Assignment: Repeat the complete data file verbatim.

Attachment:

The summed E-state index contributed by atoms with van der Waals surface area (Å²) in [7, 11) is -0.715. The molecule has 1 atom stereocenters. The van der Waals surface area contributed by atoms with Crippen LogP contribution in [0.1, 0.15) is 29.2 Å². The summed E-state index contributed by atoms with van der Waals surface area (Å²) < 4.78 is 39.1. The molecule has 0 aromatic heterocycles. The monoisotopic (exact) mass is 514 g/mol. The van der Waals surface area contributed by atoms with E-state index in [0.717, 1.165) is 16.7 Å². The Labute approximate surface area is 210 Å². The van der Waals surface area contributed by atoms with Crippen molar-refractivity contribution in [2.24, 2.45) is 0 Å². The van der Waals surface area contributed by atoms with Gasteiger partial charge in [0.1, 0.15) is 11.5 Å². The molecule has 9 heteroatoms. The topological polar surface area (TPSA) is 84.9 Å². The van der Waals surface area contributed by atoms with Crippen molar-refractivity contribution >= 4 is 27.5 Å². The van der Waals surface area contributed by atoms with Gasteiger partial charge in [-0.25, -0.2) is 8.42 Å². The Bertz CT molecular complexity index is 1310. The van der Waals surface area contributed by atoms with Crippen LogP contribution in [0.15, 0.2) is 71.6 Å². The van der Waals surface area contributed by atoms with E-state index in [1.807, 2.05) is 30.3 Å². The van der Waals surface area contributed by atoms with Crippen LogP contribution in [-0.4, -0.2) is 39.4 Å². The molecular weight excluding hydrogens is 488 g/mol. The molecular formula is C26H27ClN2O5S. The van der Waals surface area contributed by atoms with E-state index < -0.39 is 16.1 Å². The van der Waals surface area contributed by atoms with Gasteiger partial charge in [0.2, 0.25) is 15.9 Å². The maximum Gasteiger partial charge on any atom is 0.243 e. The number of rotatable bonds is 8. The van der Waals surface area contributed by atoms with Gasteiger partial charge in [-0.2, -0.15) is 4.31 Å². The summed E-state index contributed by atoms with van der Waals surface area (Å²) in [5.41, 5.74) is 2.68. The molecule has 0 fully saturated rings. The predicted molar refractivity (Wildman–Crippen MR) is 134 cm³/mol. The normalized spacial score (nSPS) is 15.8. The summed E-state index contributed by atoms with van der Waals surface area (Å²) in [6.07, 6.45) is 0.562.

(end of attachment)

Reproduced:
The summed E-state index contributed by atoms with van der Waals surface area (Å²) in [7, 11) is -0.715. The molecule has 1 atom stereocenters. The van der Waals surface area contributed by atoms with Crippen LogP contribution in [0.1, 0.15) is 29.2 Å². The summed E-state index contributed by atoms with van der Waals surface area (Å²) < 4.78 is 39.1. The molecule has 0 aromatic heterocycles. The monoisotopic (exact) mass is 514 g/mol. The van der Waals surface area contributed by atoms with E-state index in [0.717, 1.165) is 16.7 Å². The Labute approximate surface area is 210 Å². The van der Waals surface area contributed by atoms with Crippen molar-refractivity contribution in [2.24, 2.45) is 0 Å². The van der Waals surface area contributed by atoms with Gasteiger partial charge in [0.1, 0.15) is 11.5 Å². The molecule has 9 heteroatoms. The topological polar surface area (TPSA) is 84.9 Å². The van der Waals surface area contributed by atoms with Crippen molar-refractivity contribution >= 4 is 27.5 Å². The van der Waals surface area contributed by atoms with Gasteiger partial charge in [-0.25, -0.2) is 8.42 Å². The Bertz CT molecular complexity index is 1310. The van der Waals surface area contributed by atoms with Crippen LogP contribution in [0.15, 0.2) is 71.6 Å². The van der Waals surface area contributed by atoms with E-state index in [1.807, 2.05) is 30.3 Å². The van der Waals surface area contributed by atoms with Crippen LogP contribution in [-0.4, -0.2) is 39.4 Å². The molecular weight excluding hydrogens is 488 g/mol. The molecular formula is C26H27ClN2O5S. The van der Waals surface area contributed by atoms with E-state index < -0.39 is 16.1 Å². The van der Waals surface area contributed by atoms with Gasteiger partial charge in [0.2, 0.25) is 15.9 Å². The maximum Gasteiger partial charge on any atom is 0.243 e. The number of rotatable bonds is 8. The van der Waals surface area contributed by atoms with Gasteiger partial charge in [-0.2, -0.15) is 4.31 Å². The summed E-state index contributed by atoms with van der Waals surface area (Å²) in [5.41, 5.74) is 2.68. The molecule has 0 fully saturated rings. The predicted molar refractivity (Wildman–Crippen MR) is 134 cm³/mol. The normalized spacial score (nSPS) is 15.8. The summed E-state index contributed by atoms with van der Waals surface area (Å²) in [6.07, 6.45) is 0.562.